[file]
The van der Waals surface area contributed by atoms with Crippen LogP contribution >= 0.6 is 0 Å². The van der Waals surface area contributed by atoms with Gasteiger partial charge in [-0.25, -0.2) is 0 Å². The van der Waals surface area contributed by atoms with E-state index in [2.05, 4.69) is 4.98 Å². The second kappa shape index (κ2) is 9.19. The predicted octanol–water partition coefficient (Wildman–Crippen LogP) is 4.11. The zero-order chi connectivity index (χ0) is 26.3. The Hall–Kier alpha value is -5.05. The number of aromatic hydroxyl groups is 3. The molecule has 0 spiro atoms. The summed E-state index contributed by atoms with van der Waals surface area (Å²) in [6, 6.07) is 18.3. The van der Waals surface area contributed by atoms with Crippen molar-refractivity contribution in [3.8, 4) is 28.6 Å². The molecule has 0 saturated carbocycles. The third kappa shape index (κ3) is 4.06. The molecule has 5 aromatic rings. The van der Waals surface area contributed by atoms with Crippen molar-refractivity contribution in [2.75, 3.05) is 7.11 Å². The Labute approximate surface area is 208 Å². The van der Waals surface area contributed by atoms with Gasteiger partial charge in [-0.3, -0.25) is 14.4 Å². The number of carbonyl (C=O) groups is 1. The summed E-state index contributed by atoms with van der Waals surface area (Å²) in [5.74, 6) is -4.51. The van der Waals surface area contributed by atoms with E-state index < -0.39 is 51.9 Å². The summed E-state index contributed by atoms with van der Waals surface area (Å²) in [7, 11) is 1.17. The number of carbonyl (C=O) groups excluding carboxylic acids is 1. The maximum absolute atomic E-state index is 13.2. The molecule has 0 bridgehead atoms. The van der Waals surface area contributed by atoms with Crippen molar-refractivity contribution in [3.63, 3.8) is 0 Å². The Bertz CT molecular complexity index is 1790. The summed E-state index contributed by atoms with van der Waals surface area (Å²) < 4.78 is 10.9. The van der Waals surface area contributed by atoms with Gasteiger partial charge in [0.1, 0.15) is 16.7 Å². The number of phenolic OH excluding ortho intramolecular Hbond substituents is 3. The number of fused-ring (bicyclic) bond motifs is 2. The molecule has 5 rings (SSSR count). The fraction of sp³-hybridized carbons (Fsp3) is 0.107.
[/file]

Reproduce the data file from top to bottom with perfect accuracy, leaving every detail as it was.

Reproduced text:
The van der Waals surface area contributed by atoms with Crippen LogP contribution >= 0.6 is 0 Å². The van der Waals surface area contributed by atoms with Gasteiger partial charge in [-0.25, -0.2) is 0 Å². The van der Waals surface area contributed by atoms with E-state index in [2.05, 4.69) is 4.98 Å². The second kappa shape index (κ2) is 9.19. The predicted octanol–water partition coefficient (Wildman–Crippen LogP) is 4.11. The zero-order chi connectivity index (χ0) is 26.3. The Hall–Kier alpha value is -5.05. The number of aromatic hydroxyl groups is 3. The molecule has 0 spiro atoms. The summed E-state index contributed by atoms with van der Waals surface area (Å²) in [6, 6.07) is 18.3. The van der Waals surface area contributed by atoms with Crippen molar-refractivity contribution in [3.8, 4) is 28.6 Å². The molecule has 0 saturated carbocycles. The third kappa shape index (κ3) is 4.06. The molecule has 5 aromatic rings. The van der Waals surface area contributed by atoms with Crippen molar-refractivity contribution in [2.75, 3.05) is 7.11 Å². The Labute approximate surface area is 208 Å². The van der Waals surface area contributed by atoms with Gasteiger partial charge in [-0.3, -0.25) is 14.4 Å². The number of carbonyl (C=O) groups is 1. The summed E-state index contributed by atoms with van der Waals surface area (Å²) in [5.74, 6) is -4.51. The van der Waals surface area contributed by atoms with E-state index < -0.39 is 51.9 Å². The summed E-state index contributed by atoms with van der Waals surface area (Å²) in [7, 11) is 1.17. The number of carbonyl (C=O) groups excluding carboxylic acids is 1. The maximum absolute atomic E-state index is 13.2. The molecule has 0 bridgehead atoms. The van der Waals surface area contributed by atoms with Crippen molar-refractivity contribution in [3.63, 3.8) is 0 Å². The Bertz CT molecular complexity index is 1790. The summed E-state index contributed by atoms with van der Waals surface area (Å²) < 4.78 is 10.9. The van der Waals surface area contributed by atoms with Gasteiger partial charge in [0.1, 0.15) is 16.7 Å². The number of phenolic OH excluding ortho intramolecular Hbond substituents is 3. The number of fused-ring (bicyclic) bond motifs is 2. The molecule has 5 rings (SSSR count). The fraction of sp³-hybridized carbons (Fsp3) is 0.107.